Commercial indoor gardening system.
  • Lettuce Grow: We’ve had good experiences with Lettuce Grow’s hydroponic farmstand, which can be used to cultivate a variety of food plants vertically without taking up a lot of space. They sell loads of different seedlings to grow in your unit.
  • Click and Grow: This company offers basic vegetable gardening kits, but I particularly like their big vertical indoor garden options. Click and Grow is also a hydroponic solution, meaning maintenance will be as simple as mixing nutrient solutions as per the instructions and filling up the tank.
  • Hydroponic tower garden: If you feel ready to take your indoor vegetable gardening to the next level, one of these huge hydroponics systems may be right for you. The Nutraponics tower system, for example, comes with lights and has a whopping 80 slots!
  • Gardyn: Another tall hydroponics solution that even comes with its own mobile app, Gardyn has built-in lights, temperature and humidity sensors, a water level sensor and space for no less than 30 plants at a time.
  • Stackable LED systems: It’s like the basic commercial indoor gardening kits I mentioned earlier, but unlimited! These handy garden systems by Mindful Design are stackable, meaning you can save space by putting up to three units on top of one another.

The best edible plants for indoor gardening

There are loads of different edible plants that can be grown outdoors! Size is a restraint, so you won’t be able to grow tall crops like corn or things like fruit trees, but don’t worry: you won’t go hungry.

Look for veggies, fruits (like berries) and herbs that are naturally small, or check if there are dwarf varieties of the species you’re interested in.

Here are some of my personal favorite plants for an indoor food garden:

  • Microgreens: New to the whole indoor gardening thing (or just looking for a nutritious salad topper)? Microgreen seeds are cheap and very easy to sprout. They’re ready to harvest within days in some cases!
  • Lettuce: Whether you prefer romaine, arugula, oak leaf or even iceberg, lettuce stays relatively small and is one of the easiest options for an indoor garden.
  • Leafy greens: Spinach, chard, mustard greens, kale… need I go on? Dark leafy greens are very healthy and they’re not difficult at all to grow indoors.
  • Herbs: Try classics like chives, basil, cilantro and mint, or go for something more exotic like lemongrass. So much better than buying half-wilted “fresh” herbs in the supermarket.
  • Edible flowers: A great choice if you’re looking for something that’s both edible and decorative, edible flowers like pansies are easy enough to grow and add a touch of color to your indoor garden.
  • Radishes: Because they’re among the smallest root vegetables, radishes don’t need a lot of space. They’re great for salads or pickling.
  • Green onion: Since normal onions can get a little large for most indoor systems, why not try their small cousins? Also known as scallions, green onions are a great addition to a wide range of dishes.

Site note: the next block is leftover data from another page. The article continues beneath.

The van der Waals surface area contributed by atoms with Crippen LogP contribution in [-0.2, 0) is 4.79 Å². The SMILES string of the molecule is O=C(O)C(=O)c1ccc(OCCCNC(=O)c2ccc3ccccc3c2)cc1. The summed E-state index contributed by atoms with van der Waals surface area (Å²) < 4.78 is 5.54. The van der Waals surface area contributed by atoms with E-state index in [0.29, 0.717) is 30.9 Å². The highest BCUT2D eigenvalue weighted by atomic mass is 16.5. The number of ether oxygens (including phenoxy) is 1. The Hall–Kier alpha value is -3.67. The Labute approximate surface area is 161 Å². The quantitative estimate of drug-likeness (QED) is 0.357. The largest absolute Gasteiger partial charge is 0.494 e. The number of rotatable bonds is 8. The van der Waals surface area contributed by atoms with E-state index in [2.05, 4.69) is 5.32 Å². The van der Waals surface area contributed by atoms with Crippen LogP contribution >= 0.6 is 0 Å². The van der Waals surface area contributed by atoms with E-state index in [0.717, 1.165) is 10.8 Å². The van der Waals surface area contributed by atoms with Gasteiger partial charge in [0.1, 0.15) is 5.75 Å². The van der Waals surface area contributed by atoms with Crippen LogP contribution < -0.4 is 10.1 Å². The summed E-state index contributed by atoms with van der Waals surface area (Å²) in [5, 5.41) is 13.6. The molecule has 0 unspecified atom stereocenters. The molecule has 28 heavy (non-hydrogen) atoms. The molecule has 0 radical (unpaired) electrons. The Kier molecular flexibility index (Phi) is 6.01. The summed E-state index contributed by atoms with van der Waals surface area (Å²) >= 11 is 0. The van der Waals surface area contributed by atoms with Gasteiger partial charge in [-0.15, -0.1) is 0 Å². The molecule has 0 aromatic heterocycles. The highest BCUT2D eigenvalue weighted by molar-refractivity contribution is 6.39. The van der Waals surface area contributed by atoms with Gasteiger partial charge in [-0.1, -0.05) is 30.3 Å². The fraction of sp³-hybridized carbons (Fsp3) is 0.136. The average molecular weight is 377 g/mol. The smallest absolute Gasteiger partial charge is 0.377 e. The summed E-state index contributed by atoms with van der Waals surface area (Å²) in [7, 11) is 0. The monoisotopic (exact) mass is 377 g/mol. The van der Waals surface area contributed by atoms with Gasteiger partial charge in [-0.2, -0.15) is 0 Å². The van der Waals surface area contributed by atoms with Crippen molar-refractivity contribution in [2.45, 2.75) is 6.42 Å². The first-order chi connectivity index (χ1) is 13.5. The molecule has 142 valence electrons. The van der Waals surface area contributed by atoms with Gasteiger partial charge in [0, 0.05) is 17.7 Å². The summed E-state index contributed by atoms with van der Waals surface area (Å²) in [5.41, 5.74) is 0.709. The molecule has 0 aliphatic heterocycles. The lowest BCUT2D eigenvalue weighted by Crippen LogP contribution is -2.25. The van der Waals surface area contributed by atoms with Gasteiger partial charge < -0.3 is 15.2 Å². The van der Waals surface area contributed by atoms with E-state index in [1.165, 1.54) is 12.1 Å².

• Mini carrots: Normal carrots need deep planters and can be a bit cumbersome, but did you know there are also dwarf varieties? ‘Thumbelina’ is the smallest and most well-known mini carrot.
  • Strawberries: The #1 choice for hanging planters, strawberries can be grown indoors without too much effort.
  • (Dwarf) tomatoes: Although the dwarf varieties don’t taste as nice as heirloom tomatoes, they are a great, compact option. If you have some space, you may even get away with taller tomato cultivars.
  • Hot peppers: Like tomatoes, these are nightshades, and the nice thing is that they don’t grow overly large. Why not take the salsa garden concept into the home by growing some jalapeños, tomatoes and cilantro in your indoor food garden? And if your’re short on space, you can always go for micro peppers like the fiery Pequin and milder Biquinho.
  • Mini peas: You’d think this has to be a hybrid or GMO pea, but Tom Thumb dwarf peas are actually a heirloom variety. They stay tiny and are perfect for indoor container gardens.
Microgreens grown indoors.

In addition to all these options, if you set up a nice indoor trellis and have good lighting, you can grow various small vining food plants.

Bonus: Have you ever considered growing your own mushrooms? It’s totally different from growing veg, fruit or herbs, but you can get great yields and it’s a fun project. Also, no extra lighting needed! You can buy mushroom growing kits online.

Setting up & maintaining vertical gardening systems

So now you know! Indoor vegetable gardening is easy, and vertical gardens in particular don’t take up too much space.

There are loads of different veggies and other edible plants you can grow, including some pretty exotic options.

If you’re ready at this point to find out how to set up and maintain your own vertical indoor garden, let’s have a look.


The right location for your indoor garden is absolutely crucial, especially if you’re planning on setting up a larger system that will be difficult to move later on.